way, so now after conditioning, the dog has learned that CS predicts the UCS . (cuz
they are presented in the same space of time).
Some people said study of unconscious etc was not an exact science; cuz u had to
train the subject to be a proper subject The Rise of Behaviorism
• Reaction to then-current psychology
Which focused on Exploring internal states of consciousness
• Criticized psychology as a non-exact science (cuz ppl had to be trained to be
– Pavlov did not identify as a psychologist
– “Physics envy” persists even today idea that psychologists were
kind of reacting against these hard sciences because they couldn’t find
a way to operationalize their construct. (could find a way to measure
what they were measuring)
– Non exact not like psychology has any predictive value,
– people may forget or lie when you ask them qs and that may lead to
• Watson and the “behaviorist manifesto”
Watson 1913, published “behaviorist manifesto”, for his view of psychology as a
science, we had to get away from internal states.
Don’t deny internal states, rather they said we can’t study them objectively.
Watson wanted psychology to be a science, things that could be tested. Set up
conditions and observe what happens.
And to Watson the only way to do this was to study overt, observable behavior.
(Other types of data can be misinterpreted)
Problem Watson had with study of unconscious and things was that they were not
operationally defined, “fuzzy definitions”
So rather than look at the structures, look at their outputs (their processes). Not
saying that thoughts don’t exist, its jus that we can’t observe thoughts. But we can
observe the behavior that thoughts may lead to.
So we cant observe that they feel hungry in their mind, but we can observe their
behavior (they rub their tummy, they can say “I’m hungry”)
Goal for Watson was to get rid of things ppl couldn’t agree on and have a more
John Broadus Watson (1878-1958)
Thoughts he brought to table influenced advertising
One of his ideas that still used today is, you don’t have to tell ppl pepsi is good just
pair the product with something pleasant. MODEL + PEPSI
So there’s an association and the more we see that association, the more we can
bring that association into our own minds. One of Watsons primary interests was the study of emotions. Studied specifically
Watson suggested that were basic emotions. He thought the basic emotions were:
Fear, Love and Rage
1 he thought they were really common and universal, but also that they had easily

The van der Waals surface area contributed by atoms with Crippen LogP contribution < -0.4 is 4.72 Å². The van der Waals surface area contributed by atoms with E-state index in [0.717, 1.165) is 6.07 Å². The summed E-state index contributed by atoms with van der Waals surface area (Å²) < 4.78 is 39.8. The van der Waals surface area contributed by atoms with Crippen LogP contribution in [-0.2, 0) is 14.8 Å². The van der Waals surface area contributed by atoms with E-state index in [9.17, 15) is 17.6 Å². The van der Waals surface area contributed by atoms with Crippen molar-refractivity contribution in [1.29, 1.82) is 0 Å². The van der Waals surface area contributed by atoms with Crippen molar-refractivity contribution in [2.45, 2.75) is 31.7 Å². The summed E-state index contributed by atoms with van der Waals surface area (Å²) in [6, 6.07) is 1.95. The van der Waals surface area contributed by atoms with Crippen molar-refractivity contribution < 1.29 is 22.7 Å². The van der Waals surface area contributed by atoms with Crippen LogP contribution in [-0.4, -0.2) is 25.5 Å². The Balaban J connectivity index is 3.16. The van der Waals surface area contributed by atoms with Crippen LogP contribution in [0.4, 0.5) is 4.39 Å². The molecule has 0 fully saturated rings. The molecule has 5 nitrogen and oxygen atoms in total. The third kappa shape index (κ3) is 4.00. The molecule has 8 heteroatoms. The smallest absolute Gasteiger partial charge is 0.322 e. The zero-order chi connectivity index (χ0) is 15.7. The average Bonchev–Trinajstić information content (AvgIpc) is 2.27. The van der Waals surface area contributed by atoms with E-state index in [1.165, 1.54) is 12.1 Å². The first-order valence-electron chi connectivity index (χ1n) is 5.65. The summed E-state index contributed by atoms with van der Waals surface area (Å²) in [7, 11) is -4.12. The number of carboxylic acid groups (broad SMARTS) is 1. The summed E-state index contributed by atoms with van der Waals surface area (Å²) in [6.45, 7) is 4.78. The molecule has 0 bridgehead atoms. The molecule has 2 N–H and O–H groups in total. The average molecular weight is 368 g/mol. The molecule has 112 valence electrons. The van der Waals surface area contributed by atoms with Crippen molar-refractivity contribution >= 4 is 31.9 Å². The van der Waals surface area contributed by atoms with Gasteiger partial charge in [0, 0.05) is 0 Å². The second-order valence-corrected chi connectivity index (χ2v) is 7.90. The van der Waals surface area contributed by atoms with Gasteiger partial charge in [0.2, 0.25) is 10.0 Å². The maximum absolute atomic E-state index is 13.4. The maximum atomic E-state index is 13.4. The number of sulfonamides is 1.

Fear leads to withdrawal response. Anger and love both lead to approach responses
but ofcourse we can distinguish anger from love by seeing what they do.
• Neutral stimuli can take on the properties of associated unconditioned stimuli
• This can manifest in emotional responses
– Watson’s basic emotions: “fear, love, and rage”
• “Little Albert” (Watson & Rayner, 1920)
– Confound variables (not just paired association)
– Historically misrepresented (e.g., generalization)
Watson most famous for his “Little Albert” study.
kid is 9months of age, subject to ,live animals, burning newspaper and Watson
wearing a mask. And the baby wasn’t really bothered by any of these things.
Showed some interest but not really that concerned.
But one thing did reliably evoke a response from him, If they were to hold a long
metal rod, directly behind him and then strike that with a hammer as if it was a
tuning fork, made a very loud clanging noise and startled the baby and cuz he
didn’t know where it was coming from, he would start to cry and look around for his
mom and stuff.
So neutral reaction to all these other stimuli and an unconditioned response to the
metal bar noise, they attempted to condition him to a white rat.
So they present the white rat, and Albert sometimes leans forward to touch the rat,
so he often showed interest and would reach for it and touch the animal. And then
what they would would do was bang the metal rod and did this repeatedly. They did
this 7 times. And after 7 pairings of the rat with the noise, Albert reacted with crying
and avoidance when the rat was presented alone.
So even if there was no sound, Albert showed manifest distress. (he tries moving
away from the rat and cries). They then wanted to see how his behavior generalizes. So do similar stimuli also
provoke that fear response?
So he was presented with the white rat, some blocks from home (so he was familiar
with them), a brown rabbit, a brown short haired dog, seal skin coat, package of
white cotton, and Watson’s hair , assistances’ hair and a bearded Santa clause
And what they found was that Albert shows the same fear response to the rat. Also
shows strong fear to the rabbit the dog and the seal skin coat.
And he had a negative effect to Halloween mask and Watson’s hair (not same as
And mildly fearful of cotton package,
And seemed to enjoy playing with the wooden blocks and hair of Watson’s
AFTER 5 days
He then re-conditioned the rat and the sound to Albert (just 1 trial)
And then attempted to condition Albert to fear the rabbit and the dog both with